This is one of the oldest Buddhist statues in Nagano prefecture, together with another bronze statue of Kannnon, that one sitting contemplatively in the half-lotus position in Matsukawa village. It’s facial expression is a smile, and the design of the clothes appear to approximate that of the Asuka Buddha.
This museum portrays the relation between nature and people, and praying in the Nagano Basin.
―This bronze statue of the standing Kannon Bodhisattva is exhibited for a limited time.
This temple was converted to Pure Land Buddhism in the Kanbun era（1661～1673）during the Edo period, by Matsudaira Yasuteru (1615 – 1675), the 1st lord of Hamada Domain, Iwami Province, Shimane, in order to perform religious rites for the salvation of a departed soul of his mother.
The principal image of this temple is the wooden standing statue of Amida: the principal image of Buddha in Pure Land, which was carved from one piece of cypress, and covered in gold leaf on Japanese lacquer with Gyokugan, eyes made of crystal. Amida of Shuubtsu: a Buddhist image printed in ink on cloth paper, was placed inside a Buddhist statue. It was written in Kana, Japanese syllabary, with Ink, that this statue was made in 1255, at the statue’s hollow interior.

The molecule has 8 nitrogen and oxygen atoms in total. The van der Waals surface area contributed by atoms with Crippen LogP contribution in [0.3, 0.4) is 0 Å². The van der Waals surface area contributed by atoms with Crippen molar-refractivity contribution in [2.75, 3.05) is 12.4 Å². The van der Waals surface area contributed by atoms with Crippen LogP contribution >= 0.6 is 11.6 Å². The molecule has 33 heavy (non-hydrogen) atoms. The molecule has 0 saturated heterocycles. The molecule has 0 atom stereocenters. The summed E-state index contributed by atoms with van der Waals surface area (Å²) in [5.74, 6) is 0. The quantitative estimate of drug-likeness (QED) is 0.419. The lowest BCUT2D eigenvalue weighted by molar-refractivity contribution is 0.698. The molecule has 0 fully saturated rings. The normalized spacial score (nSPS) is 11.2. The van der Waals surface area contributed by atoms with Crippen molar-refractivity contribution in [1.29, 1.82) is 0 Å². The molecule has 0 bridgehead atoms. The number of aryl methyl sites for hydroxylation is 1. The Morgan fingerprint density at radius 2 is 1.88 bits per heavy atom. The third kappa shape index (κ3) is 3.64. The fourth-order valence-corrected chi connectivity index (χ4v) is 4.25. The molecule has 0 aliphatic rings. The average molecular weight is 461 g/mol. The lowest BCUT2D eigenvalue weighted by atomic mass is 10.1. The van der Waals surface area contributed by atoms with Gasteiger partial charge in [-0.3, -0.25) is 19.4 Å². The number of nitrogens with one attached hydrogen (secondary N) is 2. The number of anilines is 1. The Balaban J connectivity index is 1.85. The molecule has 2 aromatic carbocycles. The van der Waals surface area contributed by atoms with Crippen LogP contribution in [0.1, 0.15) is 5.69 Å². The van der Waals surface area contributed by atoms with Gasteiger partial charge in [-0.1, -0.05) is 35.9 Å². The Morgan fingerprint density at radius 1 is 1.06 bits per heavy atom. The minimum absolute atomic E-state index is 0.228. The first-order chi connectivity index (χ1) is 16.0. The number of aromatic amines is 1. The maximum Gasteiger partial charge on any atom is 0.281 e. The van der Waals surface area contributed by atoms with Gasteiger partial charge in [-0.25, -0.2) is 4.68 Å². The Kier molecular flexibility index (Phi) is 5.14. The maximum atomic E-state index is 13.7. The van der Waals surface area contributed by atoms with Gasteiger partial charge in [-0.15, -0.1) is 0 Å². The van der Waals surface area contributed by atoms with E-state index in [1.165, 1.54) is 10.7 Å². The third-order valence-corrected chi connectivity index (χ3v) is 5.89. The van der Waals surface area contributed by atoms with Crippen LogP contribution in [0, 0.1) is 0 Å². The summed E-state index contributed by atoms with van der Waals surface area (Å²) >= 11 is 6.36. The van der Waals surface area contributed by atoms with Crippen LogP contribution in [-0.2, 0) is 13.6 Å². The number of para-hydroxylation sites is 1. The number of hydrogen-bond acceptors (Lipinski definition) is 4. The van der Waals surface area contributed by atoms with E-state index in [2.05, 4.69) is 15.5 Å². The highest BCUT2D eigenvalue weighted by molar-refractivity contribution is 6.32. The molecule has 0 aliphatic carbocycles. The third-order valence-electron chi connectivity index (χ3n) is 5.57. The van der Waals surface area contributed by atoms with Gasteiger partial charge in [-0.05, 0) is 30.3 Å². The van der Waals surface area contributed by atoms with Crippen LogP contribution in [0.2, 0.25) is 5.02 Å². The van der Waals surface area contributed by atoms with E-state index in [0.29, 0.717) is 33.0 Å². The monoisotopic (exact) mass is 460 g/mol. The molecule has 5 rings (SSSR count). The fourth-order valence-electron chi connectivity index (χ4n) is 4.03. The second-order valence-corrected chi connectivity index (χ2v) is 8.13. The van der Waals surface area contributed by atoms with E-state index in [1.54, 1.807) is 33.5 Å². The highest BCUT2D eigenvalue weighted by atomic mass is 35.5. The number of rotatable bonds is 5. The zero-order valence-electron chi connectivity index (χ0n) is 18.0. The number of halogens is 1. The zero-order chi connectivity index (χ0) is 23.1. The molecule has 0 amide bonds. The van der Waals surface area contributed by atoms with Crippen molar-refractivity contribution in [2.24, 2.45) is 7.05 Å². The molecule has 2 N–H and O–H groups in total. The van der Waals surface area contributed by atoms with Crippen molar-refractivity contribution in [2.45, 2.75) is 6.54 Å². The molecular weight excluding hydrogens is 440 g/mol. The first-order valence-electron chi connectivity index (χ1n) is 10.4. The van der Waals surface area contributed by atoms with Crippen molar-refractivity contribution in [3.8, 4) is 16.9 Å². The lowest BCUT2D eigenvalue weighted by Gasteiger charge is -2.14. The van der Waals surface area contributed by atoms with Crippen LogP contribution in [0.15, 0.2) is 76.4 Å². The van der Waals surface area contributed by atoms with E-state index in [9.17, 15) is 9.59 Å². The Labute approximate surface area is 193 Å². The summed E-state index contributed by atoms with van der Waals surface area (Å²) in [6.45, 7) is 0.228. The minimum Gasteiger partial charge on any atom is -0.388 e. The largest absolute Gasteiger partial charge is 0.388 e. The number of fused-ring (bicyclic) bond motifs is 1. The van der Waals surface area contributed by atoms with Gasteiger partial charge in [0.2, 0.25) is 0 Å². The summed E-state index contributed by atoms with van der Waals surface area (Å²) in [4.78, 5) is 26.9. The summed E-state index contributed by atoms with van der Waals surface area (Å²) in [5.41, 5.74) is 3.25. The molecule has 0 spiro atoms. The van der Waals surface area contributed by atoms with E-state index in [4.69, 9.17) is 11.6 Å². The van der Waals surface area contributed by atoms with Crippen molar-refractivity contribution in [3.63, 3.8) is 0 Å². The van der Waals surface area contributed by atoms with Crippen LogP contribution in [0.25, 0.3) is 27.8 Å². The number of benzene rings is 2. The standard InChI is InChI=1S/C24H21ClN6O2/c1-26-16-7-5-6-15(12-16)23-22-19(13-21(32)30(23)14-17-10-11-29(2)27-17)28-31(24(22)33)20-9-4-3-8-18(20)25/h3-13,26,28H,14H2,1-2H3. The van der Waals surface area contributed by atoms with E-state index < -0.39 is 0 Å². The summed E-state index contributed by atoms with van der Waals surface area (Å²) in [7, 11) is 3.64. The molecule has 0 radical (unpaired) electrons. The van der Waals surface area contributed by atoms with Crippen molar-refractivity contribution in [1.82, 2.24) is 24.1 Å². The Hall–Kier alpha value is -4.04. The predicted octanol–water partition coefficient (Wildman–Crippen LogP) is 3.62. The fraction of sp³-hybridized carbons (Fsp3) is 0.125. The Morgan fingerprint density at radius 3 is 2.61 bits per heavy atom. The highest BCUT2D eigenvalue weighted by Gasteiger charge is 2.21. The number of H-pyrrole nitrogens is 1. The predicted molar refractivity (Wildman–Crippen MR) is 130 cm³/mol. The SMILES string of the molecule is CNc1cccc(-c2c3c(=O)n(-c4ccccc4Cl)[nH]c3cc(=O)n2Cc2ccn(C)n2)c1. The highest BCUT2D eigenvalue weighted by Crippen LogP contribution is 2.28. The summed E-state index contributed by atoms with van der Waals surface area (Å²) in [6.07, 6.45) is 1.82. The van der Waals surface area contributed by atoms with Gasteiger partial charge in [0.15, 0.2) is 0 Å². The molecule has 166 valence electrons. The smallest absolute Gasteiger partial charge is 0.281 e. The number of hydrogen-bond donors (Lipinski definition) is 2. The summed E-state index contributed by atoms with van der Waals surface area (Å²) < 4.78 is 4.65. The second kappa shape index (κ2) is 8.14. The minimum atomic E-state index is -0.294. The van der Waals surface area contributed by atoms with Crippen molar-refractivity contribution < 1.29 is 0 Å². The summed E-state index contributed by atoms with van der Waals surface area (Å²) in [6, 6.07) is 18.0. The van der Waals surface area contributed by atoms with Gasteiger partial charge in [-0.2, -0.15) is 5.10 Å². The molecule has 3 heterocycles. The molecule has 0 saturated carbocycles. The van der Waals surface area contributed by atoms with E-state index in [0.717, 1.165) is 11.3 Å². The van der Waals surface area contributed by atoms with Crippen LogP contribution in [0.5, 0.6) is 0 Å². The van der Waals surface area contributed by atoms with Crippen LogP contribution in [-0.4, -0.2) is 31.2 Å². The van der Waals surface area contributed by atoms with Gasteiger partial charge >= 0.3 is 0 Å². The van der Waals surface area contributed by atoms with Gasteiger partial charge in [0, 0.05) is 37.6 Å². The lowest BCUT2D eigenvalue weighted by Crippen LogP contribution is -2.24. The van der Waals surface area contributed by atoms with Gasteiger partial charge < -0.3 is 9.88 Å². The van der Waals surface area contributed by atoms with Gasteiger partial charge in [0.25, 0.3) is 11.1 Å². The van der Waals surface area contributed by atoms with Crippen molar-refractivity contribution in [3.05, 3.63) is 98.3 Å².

This statue was welcomed later to this temple, which was a model work in the Kamakura period (1185 – 1333), and is National designated cultural property.
The five-storied pagoda of Rurikoji Temple was built by Ouchi Moriharu (1377 – 1431): the Shugo, Governor of Suo and Nagato Provinces, Yamaguchi, and Buzen Province, Fukuoka-Oita, and the 26th head of the Ouchi Family. By building this pagoda, Moriharu performed religious rites for the salvation of the departed soul of his brother, Ouchi Yoshihiro (1356 – 1400) : the Shugo, Governor of Suo and Nagato Provinces, Yamaguchi, Buzen Province, Fukuoka-Oita, Izumi Provice, Osaka, and Kii Province, Wakayama, and the 25th head of Ouchi Family.